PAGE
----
• Justin Prince

NBL Canada Draft Combine off to good start



By Justin Prince


Note: This story was originally published on NBLCentral.

After months of preparation, the National Basketball League of Canada’s signature event is underway.


The 2016 NBL Canada Draft Combine has officially started at the Athlete Institute in Mono, Ont. More than 90 athletes from across North America have come to take part in the league’s the first session of the two-day event.


This is the NBLC’s last combine before the start of training camps within the next two weeks.

“We’re excited to get the season going,” said London Lightning president Vito Frijia. “This is a big step for the league … we’re really excited for the season to start.”


Some of the notable athletes taking part in today include former NFL draft pick Dominique Franks and 2015 NBLC Draft selectee Derek Thompson. Many of the players are guards.

Many of the athletes had been invited to the Orangeville combine after their performances at the league’s other events during the offseason.


“Guys are competing and enthusiastic,” said Lightning head coach Kyle Julius. “It’s nice to see the interest and the energy and the desire to play in our league. It’s special. As someone who is a part of the league, it makes you feel privileged and honoured. It’s really good to see.”


Sports agent Ryan Mulvaney, who represents nine players at the combine, said he feels the event’s format is well organized and similar to the NBA’s draft system.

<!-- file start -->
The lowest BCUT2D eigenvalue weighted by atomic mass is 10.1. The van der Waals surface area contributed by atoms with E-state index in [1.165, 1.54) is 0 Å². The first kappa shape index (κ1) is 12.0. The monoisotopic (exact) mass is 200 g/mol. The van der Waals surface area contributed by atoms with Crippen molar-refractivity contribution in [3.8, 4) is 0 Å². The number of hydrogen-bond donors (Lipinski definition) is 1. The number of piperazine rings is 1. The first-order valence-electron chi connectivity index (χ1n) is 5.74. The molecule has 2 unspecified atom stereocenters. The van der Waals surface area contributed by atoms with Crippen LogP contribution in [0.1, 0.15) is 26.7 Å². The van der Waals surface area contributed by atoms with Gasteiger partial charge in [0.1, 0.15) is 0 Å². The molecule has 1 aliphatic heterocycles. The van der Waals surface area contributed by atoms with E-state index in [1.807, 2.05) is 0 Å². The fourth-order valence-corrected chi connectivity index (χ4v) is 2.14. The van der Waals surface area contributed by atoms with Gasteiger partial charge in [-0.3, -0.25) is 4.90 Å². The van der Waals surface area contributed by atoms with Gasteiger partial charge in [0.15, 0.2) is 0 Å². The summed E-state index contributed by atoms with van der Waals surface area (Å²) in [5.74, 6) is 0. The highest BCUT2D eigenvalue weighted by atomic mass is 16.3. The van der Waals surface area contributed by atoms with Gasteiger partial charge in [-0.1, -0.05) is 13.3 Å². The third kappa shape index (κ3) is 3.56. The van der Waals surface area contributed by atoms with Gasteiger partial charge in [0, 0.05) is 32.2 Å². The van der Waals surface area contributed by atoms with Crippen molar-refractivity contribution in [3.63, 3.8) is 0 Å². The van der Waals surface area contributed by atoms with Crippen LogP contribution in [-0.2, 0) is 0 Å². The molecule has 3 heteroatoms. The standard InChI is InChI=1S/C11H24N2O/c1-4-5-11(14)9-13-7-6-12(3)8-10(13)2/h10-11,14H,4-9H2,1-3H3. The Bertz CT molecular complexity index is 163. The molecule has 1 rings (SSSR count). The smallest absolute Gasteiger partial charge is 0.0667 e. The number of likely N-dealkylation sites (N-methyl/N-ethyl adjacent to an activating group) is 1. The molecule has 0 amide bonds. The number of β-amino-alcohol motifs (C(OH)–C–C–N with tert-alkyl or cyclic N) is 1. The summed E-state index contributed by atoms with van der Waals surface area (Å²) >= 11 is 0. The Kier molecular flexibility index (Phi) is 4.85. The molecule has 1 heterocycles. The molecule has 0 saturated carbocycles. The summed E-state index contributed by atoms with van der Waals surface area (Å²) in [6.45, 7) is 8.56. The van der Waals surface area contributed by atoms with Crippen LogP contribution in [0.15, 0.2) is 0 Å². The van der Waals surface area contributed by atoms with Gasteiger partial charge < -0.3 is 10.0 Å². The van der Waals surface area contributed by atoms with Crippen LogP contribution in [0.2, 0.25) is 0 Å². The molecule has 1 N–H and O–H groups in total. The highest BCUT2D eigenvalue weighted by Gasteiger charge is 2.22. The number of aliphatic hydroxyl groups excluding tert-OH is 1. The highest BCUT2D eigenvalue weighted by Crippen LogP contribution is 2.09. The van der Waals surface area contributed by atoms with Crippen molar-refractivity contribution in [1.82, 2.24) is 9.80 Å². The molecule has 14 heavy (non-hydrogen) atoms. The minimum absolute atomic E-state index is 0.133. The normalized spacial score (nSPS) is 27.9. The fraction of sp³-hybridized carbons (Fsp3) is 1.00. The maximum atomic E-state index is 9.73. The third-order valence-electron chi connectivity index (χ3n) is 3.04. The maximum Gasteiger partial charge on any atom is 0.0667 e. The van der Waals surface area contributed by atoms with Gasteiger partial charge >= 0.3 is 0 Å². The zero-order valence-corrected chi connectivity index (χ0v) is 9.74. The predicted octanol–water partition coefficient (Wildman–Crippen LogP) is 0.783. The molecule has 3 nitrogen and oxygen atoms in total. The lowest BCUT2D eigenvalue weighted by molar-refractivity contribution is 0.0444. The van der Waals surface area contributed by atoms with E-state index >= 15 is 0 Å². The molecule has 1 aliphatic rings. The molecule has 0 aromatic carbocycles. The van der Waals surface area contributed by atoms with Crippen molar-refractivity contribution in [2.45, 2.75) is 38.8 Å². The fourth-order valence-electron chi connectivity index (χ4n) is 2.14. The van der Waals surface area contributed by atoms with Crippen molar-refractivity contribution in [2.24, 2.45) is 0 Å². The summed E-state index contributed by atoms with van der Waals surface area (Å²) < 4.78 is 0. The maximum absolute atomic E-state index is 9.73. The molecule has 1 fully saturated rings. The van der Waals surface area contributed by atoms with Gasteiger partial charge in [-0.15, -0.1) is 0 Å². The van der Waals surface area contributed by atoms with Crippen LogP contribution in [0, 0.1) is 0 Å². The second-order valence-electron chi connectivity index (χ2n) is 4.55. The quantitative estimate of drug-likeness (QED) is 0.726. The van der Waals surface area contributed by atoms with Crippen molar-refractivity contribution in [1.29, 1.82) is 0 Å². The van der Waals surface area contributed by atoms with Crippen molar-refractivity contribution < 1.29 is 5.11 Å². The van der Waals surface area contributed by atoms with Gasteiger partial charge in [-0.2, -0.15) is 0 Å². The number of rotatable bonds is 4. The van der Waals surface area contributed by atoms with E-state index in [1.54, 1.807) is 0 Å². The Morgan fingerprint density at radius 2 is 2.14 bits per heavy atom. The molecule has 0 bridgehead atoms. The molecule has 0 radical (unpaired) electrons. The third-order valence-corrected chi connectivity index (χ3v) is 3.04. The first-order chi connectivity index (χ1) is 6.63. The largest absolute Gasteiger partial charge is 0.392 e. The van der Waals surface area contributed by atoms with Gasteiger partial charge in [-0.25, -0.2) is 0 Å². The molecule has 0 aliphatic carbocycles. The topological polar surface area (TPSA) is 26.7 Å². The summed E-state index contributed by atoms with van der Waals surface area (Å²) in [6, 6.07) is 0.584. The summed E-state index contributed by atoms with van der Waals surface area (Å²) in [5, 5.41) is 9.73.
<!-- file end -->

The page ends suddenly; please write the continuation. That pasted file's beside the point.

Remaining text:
“I think the NBL is an excellent organization,” said Mulvaney. “I am a big fan of the league … The commissioner (David Magley) has been doing a lot of work, flying all over the United States for people and to give them an opportunity to play professionally, whether it’s here (in NBL Canada) for a few seasons or here and then elsewhere.”


The combine format features 10 teams playing multiple 20-minute games throughout the day. The players on the floor are then substituted out every five minutes, allowing league personnel to see how they work as a team as well as their skills.


Kitchener-Waterloo Titans general manager Stu Julius said he is also using the format to see who is in the best shape and who can handle multiple stretches of minutes.


“We’ll see how it goes when they play three or four games and see who’s fit,” said Stu. “That’s one of the things I look at is the fitness levels of a player. I also want to see who can play defense and who brings energy onto the floor.”


Kyle explained that he never enters the combine with a set list of types of players he wants. He also feels the team has already found some good players this offseason. Stu also mentioned it is too early to tell who stands out.


“I don’t necessarily come here with any powerful pre-conceived notion,” said Kyle. “I think we feel we found some great pieces and some great parts (this offseason). If there is anybody better than what we’ve had, we’ll look at them. If there’s anybody who can come in and make training camp more competitive, we’ll look at them. You kind of come in with your core values, and at the same time, you have to see what’s out there and play it by ear.”


The NBL Canada combine will continue until Sunday at 5 p.m. EST.

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